Beautiful Abi by Mandy Draper.
Stop apologizing and start acting.
Apologizing is the number one complaint about you in auditions. It’s not the number one complaint about your performance, but it is about you personally and has remained the number one complaint year after year. Having said that, if you spill coffee on someone in the audition room, then by all means apologize! I’m talking about apologizing for your performance or anything related to it.
Let’s discuss some of the many ways actors apologize. I can tell you what you’re going to do the minute you walk in the door – apologize. The apology: “Well, ah, the reason I was late is because my car broke down, then I had to call AAA, and then AAA had a flat tire….”
Number one: We don’t care. Number two: We don’t care. Number three: We don’t care. Once you actually come into the audition room, I doubt the director even knows that you’re late.
Having said this does not give you permission to be late! Absolutely not. If you’re late, you’ll have to answer to the casting director, who won’t look favorably on you for the next audition.
Another apology actors make: “You know, I’m kind of nervous…I haven’t done this very much.” I’ve even had actors who are well-known with starring credits start apologizing in this way.
Or: “Well, I just got here a few minutes ago and haven’t had a lot of time to look over the script and I’m kind of unprepared.” Here you are walking into a room full of people with no idea what you’re about to do and you’re telling them how poorly you’re about to do it!
How would you like it if a painter who shows up at your house says, “You know, I just got here minutes ago and haven’t had time to mix the paints, so I’m a little unprepared to paint your house right now”? Would this give you a good feeling about the work he’s about to do?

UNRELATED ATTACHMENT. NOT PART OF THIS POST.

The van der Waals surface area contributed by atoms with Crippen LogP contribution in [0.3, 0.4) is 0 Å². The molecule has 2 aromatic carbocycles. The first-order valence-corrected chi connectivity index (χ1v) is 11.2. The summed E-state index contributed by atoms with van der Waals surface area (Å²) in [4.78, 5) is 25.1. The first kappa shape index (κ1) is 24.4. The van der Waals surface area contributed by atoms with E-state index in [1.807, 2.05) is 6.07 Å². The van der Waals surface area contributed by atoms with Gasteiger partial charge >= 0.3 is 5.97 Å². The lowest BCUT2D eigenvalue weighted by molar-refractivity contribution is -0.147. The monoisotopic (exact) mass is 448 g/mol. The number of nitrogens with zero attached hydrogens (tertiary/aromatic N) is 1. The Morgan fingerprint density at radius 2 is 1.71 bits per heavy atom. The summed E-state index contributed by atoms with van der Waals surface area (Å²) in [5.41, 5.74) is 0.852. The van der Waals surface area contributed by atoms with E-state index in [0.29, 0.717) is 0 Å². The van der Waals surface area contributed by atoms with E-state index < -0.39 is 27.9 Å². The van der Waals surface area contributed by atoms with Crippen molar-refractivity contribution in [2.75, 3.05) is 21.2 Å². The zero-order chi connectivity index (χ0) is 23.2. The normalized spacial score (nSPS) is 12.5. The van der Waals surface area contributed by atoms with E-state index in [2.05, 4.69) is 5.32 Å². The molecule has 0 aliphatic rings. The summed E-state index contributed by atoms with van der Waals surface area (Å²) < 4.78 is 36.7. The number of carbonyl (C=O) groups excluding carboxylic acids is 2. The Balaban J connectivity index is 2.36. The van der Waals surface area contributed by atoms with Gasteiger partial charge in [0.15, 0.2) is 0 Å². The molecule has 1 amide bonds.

There is almost no excuse for being unprepared in an audition. And if you are unprepared (shame on you!), don’t try to make it look as though it’s the casting director’s fault.
Actors also don’t realize that even little comments they make are heard by us. At the end of an actor’s performance, the camera operator in the audition room will say, “Cut.” The actor will swear, roll his eyes, shake his head, etc., without realizing that, from the word “cut” to the time the operator pushes the “stop” button, about three seconds have passed. Those quick comments at the end of a performance are seen and heard by us!
You wouldn’t have much confidence in an airline pilot who starts up apologizing about his flying skills right before the flight – and you wouldn’t feel too confident with a doctor who keeps apologizing while working on you. In what other profession do people want to tell you how incompetent they are when they’re trying to get a job from you?
- Tom Logan, contributed excerpt from
How to Act & Eat at the Same Time: The Sequel: The Do’s and Don’ts of Landing a Professional Acting Job
Tom is thrilled to be returning to San Francisco this February (2/24-2/26) for another series of workshops. For more information about Tom and his workshops, visit his facebook page or contact Sarah Kliban at International Talent Casting.
Tom Logan is a best-selling author and an award-winning screen writer/director who has directed numerous feature films, episodic TV shows and pilots, movies for television and television commercials. He is a member of the Directors Guild of America and all performing unions. Tom headed the TV/Film & Commercial acting departments in Los Angeles at two of the most prestigious acting schools worldwide - the American Academy of Dramatic Arts and the American Film Institute - in addition to performing acting seminars in 5 countries and 47 states with over 30-plus years of experience.